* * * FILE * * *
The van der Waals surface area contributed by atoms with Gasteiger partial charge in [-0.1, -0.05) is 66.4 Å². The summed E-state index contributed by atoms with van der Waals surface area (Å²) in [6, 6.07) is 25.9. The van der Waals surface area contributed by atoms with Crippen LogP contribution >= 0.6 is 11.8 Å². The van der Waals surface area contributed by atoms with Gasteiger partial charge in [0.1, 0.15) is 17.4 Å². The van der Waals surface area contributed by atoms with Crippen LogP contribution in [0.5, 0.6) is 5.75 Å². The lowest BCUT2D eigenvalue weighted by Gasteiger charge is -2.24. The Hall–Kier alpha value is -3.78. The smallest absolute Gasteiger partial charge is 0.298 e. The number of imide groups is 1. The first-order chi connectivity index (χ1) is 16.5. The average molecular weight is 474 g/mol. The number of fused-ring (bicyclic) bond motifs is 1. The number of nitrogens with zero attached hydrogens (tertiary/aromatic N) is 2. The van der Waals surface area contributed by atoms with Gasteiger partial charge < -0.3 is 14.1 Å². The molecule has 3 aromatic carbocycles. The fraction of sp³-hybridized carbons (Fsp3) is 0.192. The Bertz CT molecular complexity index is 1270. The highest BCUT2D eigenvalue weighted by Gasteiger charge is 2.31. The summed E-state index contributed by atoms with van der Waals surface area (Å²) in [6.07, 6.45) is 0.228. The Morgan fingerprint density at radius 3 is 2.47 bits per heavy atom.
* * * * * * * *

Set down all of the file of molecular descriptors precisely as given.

The van der Waals surface area contributed by atoms with Gasteiger partial charge in [-0.1, -0.05) is 66.4 Å². The summed E-state index contributed by atoms with van der Waals surface area (Å²) in [6, 6.07) is 25.9. The van der Waals surface area contributed by atoms with Crippen LogP contribution >= 0.6 is 11.8 Å². The van der Waals surface area contributed by atoms with Gasteiger partial charge in [0.1, 0.15) is 17.4 Å². The van der Waals surface area contributed by atoms with Crippen LogP contribution in [0.5, 0.6) is 5.75 Å². The lowest BCUT2D eigenvalue weighted by Gasteiger charge is -2.24. The Hall–Kier alpha value is -3.78. The smallest absolute Gasteiger partial charge is 0.298 e. The number of imide groups is 1. The first-order chi connectivity index (χ1) is 16.5. The average molecular weight is 474 g/mol. The number of fused-ring (bicyclic) bond motifs is 1. The number of nitrogens with zero attached hydrogens (tertiary/aromatic N) is 2. The van der Waals surface area contributed by atoms with Gasteiger partial charge < -0.3 is 14.1 Å². The molecule has 3 aromatic carbocycles. The fraction of sp³-hybridized carbons (Fsp3) is 0.192. The Bertz CT molecular complexity index is 1270. The highest BCUT2D eigenvalue weighted by Gasteiger charge is 2.31. The summed E-state index contributed by atoms with van der Waals surface area (Å²) in [6.07, 6.45) is 0.228. The Morgan fingerprint density at radius 3 is 2.47 bits per heavy atom.